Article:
New study gives China opportunity to blame Brazil for pandemic

. Jul 08, 2020
china brazil coronavirus study Illustration: André Chiavassa/TBR

There has been much conjecture and conspiratorial theorizing about the origin of the Sars-CoV-2 virus, which kicked off the Covid-19 pandemic that has so far claimed over half a million lives. The first official and confirmed case of human infection by the novel coronavirus was recorded by municipal health authorities in Wuhan (Central China) on December 31, 2019, and ever since scientists have been trying to identify the path of the virus until its first detection.

One spokesman from the Chinese foreign ministry tweeted a conspiracy theory according to which the virus was brought to the country by 300 athletes from the U.S. Army, in Wuhan for the 7th Military World Games in October 2019. Meanwhile, China’s mainstream media is giving credence to a preliminary study in Brazil, suggesting the virus may have been present in the country in late November of last year.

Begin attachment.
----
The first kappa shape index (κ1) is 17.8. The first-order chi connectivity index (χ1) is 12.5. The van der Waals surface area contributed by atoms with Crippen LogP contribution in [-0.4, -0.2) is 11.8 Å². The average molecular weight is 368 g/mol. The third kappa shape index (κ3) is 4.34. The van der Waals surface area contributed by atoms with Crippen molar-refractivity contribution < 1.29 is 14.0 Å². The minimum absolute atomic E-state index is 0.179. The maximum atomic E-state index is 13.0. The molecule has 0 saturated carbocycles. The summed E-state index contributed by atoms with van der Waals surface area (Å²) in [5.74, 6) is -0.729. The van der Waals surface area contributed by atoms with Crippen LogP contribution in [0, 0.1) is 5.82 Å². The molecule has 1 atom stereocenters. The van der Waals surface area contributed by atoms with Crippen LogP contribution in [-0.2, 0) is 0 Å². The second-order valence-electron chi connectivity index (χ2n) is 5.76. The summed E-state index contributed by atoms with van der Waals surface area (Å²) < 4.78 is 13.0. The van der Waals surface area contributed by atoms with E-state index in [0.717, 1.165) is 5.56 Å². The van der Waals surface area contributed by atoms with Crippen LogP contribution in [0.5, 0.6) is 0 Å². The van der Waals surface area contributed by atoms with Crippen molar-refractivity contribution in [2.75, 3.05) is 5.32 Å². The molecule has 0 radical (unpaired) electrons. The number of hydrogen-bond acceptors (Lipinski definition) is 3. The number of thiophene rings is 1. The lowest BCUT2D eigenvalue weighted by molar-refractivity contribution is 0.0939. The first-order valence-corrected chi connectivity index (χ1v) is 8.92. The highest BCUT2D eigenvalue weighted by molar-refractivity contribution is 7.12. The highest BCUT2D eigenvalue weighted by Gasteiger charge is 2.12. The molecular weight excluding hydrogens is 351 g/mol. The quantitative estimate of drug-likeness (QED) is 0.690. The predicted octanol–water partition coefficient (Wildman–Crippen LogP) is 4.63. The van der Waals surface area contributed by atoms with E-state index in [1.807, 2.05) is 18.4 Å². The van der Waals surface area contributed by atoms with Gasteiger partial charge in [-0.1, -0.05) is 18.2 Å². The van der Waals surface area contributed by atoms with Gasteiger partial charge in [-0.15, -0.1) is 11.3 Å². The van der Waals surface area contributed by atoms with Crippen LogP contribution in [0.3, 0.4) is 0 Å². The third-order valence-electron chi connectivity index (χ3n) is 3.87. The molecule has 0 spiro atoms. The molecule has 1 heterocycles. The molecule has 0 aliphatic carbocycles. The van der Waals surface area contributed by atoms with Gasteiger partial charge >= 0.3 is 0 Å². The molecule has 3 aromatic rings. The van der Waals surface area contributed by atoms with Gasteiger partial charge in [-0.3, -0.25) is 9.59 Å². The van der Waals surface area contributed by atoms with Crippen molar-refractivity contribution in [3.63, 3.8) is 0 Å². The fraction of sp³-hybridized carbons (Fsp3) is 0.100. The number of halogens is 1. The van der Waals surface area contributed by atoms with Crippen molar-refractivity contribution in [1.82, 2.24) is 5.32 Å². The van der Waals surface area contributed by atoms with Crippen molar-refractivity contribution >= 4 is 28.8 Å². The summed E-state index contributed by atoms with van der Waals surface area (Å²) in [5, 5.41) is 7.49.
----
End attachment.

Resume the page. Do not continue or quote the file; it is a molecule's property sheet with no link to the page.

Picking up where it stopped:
A group of Brazilian scientists found traces of Sars-CoV-2 in samples of human sewage collected in the country on November 27. If confirmed, this would mean that the virus was present in Brazil more than three months before the World Health Organization declared Covid-19 a pandemic.